ARŽANG (Mid. Ir. Ardahang), an extra-canonical work of Mani. It was a volume of drawings and paintings (a negār-nāma, in a text quoted by Thomas Hyde in 1700 [Flügel, Mani, p. 383]) to illustrate the most important aspects of the dualistic doctrine. It probably formed an appendix to, but was certainly distinct from, the Living Gospel/Great Gospel, one of the canonical works of Manicheism (Puech, Gnostische Evangelien, pp. 269f.; see Angalyūn). The book is mentioned in Parthian texts with other books by Mani (Andreas and Henning, Mir. Man. III, pp. 858, 862). In the Coptic Manichaica it is called the Eikṓn (Schmidt and Polotsky, Ein Mani-Fund, p. 45 n. 3, and especially Polotsky, Manichäische Homilien, p. 18 with n. a) and is distinguished from the picture (eikṓn, Mid. Pers. phykyrb, Parth. pʾdgyrb, Uighur körk) of Mani which, at the Bema festival, was placed on a throne in front of the community (Henning, Bet- und Beichtbuch, p. 9; Haloun and Henning, Compendium, p. 210 n. 4). The book is also referred to as containing pictures of the final judgment (Henning, Sogdian Fragment, p. 310 n. 5). In the Chinese “Compendium of the Doctrines and Styles of the Teaching of Mani, the Buddha of Light,” it is called “the Great Mên-ho-i” (according to Ē. Benveniste from an adjective *bungāhīg derived from Parthian bungāh, “foundation”), which is interpreted as “the drawing of the two great principles” (Haloun and Henning, op. cit., pp. 195, 209-10).

For the etymology of Parthian ʾrdhng, H. H. Schaeder suggested Old Persian *arta-θanha “message of truth” (“Wahrheits-Botschaft,” Schaeder, review, p. 347, and Beiträge, p. 563 n. 1) corresponding to Arabic bošra’l-ḥaqq in the Fehrest of al-Nadīm (Flügel, Mani, pp. 51, 84). But a generally accepted solution has not yet been found; cf. Henning, Henochbuch, p. 30 and Haloun and Henning, op. cit., p. 210 (“perhaps "drawing", if -hang from OIr. θang- "to draw"”). In New Persian literature the word has been preserved in several more or less corrupt forms: Aržang, Artang, Arǰang, Arsang, Arhang, Aṛγang, Tang, Čang (Klíma, Manis Zeit, pp. 326 and 349; Alfaric, Les écritures, p. 41). The drawings themselves are lost, but a number of Parthian fragments of a commentary (wifrās) on the Ardahang are known (Boyce, Cat. Man. Script., p. 4 sub M 35; Henning, Book of the Giants, pp. 71-72).

In the later Islamic tradition Mani was not particularly remembered as founder of a religion or as the great religious personality, but pre-eminently as an artist. The image of Mani drawn by this tradition is dominated by the idea of the painter Mani. The tradition is historically well founded, partly in the Manicheans’ well-known care of, and interest in paper, writing, and illustrations, but especially in Mani’s Ardahang. According to Persian historical literature, the Ardahang was something extraordinary, carried out with a skill unheard of and under strange circumstances; and a copy is said to have still existed in Ḡazna at the end of the 11th century (Abu’l-maʿālī’s Bayān al-adyān, A.D. 1092; Mīrḵᵛānd, 15th/16th century A.D.; cf. Kessler, Mani, pp. 210, 370ff., 377ff.; Haloun and Henning, op. cit., p. 210; Klíma, op. cit., pp. 325f., 348). In Ferdowsī and in Faḵr al-dīn Asʿad Gorgānī’s romantic epics Vīs o Rāmīn (11th century), Mani, the creator of the Aržang, is depicted as a great painter from China (Šāh-nāma, ed. J. Mohl, V, pp. 472-75; text and tr. in Kessler, Mani, pp. 373-76; Vīs o Rāmīn, ed. Mīnovī, Tehran, 1935, pp. 42, 385; ed. Maḥǰūb, Tehran, 1959, pp. 32, 287). His fame was such that mānī became a term for any painter of great renown and exceptional powers, like “a Rubens” or “a Titian.” As late as the beginning of the 20th century, when the Iranian poet Ṣaṇʿatīzāda Kermānī wrote his “Narrative about Mani the Painter” (Dāstān-e Mānī-e naqqāš), it is the tradition about the artist which above all determined Mani’s posthumous literary reputation (see Asmussen, Xuāstvānīft, p. 10 with references).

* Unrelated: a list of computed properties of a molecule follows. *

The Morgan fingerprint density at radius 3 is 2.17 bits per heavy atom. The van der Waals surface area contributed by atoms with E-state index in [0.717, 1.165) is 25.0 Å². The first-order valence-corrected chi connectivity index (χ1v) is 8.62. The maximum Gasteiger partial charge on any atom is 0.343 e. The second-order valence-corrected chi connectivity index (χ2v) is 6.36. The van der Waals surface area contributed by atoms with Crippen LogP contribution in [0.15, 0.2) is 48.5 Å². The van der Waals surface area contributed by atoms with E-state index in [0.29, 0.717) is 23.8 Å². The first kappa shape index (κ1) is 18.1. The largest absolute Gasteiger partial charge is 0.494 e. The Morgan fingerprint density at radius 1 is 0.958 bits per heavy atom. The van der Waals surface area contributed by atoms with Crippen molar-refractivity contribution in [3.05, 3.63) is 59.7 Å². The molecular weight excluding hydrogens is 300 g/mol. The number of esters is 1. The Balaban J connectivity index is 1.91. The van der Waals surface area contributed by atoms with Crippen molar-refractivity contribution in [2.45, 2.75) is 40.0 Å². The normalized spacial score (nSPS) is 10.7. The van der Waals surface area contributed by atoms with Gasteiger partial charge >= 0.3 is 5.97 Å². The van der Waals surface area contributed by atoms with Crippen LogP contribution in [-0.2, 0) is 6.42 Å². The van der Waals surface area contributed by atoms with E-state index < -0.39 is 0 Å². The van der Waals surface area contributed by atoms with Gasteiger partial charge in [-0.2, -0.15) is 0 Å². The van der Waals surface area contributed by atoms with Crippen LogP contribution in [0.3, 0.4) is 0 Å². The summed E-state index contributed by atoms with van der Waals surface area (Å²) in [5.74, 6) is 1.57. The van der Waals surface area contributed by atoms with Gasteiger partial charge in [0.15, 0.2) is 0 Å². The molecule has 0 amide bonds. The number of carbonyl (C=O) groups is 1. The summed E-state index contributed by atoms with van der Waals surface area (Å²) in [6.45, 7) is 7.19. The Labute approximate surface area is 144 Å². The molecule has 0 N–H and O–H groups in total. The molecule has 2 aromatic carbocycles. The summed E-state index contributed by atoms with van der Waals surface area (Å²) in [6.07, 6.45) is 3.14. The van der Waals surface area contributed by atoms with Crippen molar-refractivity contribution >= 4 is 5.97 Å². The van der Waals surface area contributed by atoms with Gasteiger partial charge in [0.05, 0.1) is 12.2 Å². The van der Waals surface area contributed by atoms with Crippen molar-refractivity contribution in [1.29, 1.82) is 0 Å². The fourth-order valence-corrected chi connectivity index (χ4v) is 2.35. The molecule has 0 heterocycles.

P. Alfaric, Les écritures manichéennes II, Paris, 1918.

J. P. Asmussen, Xuāstvānīft. Studies in Manichaeism, Copenhagen, 1965.

G. Flügel, Mani, seine Lehre und seine Schriften, Leipzig, 1862.

G. Haloun and W. B. Henning, “The Compendium of the Doctrines and Styles of the Teaching of Mani, the Buddha of Light,” Asia Major, 1952, p. 184-212.

W. B. Henning, “Ein manichäisches Henochbuch,” SPAW, 1934, pp. 27-35.

Idem, Ein manichäisches Bet- und Beichtbuch, Berlin, 1937.

Idem, “The Book of the Giants,” BSOAS 11, 1943, pp. 5274.

Idem, “A Sogdian Fragment of the Manichaean Cosmogony,” BSOAS 12, 1948, pp. 306-18.

K. Kessler, Mani. Forschungen über die manichäische Religion I, Berlin, 1889.

O. Klíma, Manis Zeit und Leben, Prague, 1962.

H. J. Polotsky, Manichäische Homilien. Manichäische Handschriften der Sammlung A. Chester Beatty I, Stuttgart, 1934.

H. -Ch. Puech, “Gnostische Evangelien und verwandte Dokumente,” in E. Hennecke, Neutestamentliche Apokryphen, 3rd ed., W. Schneemelcher, I, 1959, pp. 158-271.

H. H. Schaeder, review of C. Schmidt and H. J. Polotsky, Ein Mani-Fund, in Gnomon 9/7, 1933, pp. 337-462.

Idem, “Beiträge zur iranischen Sprachgeschichte,” Ungarische Jahrbücher 15, 1935, pp. 560-88.

C. Schmidt und H. J. Polotsky, “Ein Mani-Fund in Ägypten. Originalschriften des Mani und seiner Schüler.” SPAW, 1935, pp. 4-90.

(J. P. Asmussen)

Originally Published: December 15, 1987

Last Updated: August 16, 2011

This article is available in print.
Vol. II, Fasc. 7, pp. 689-690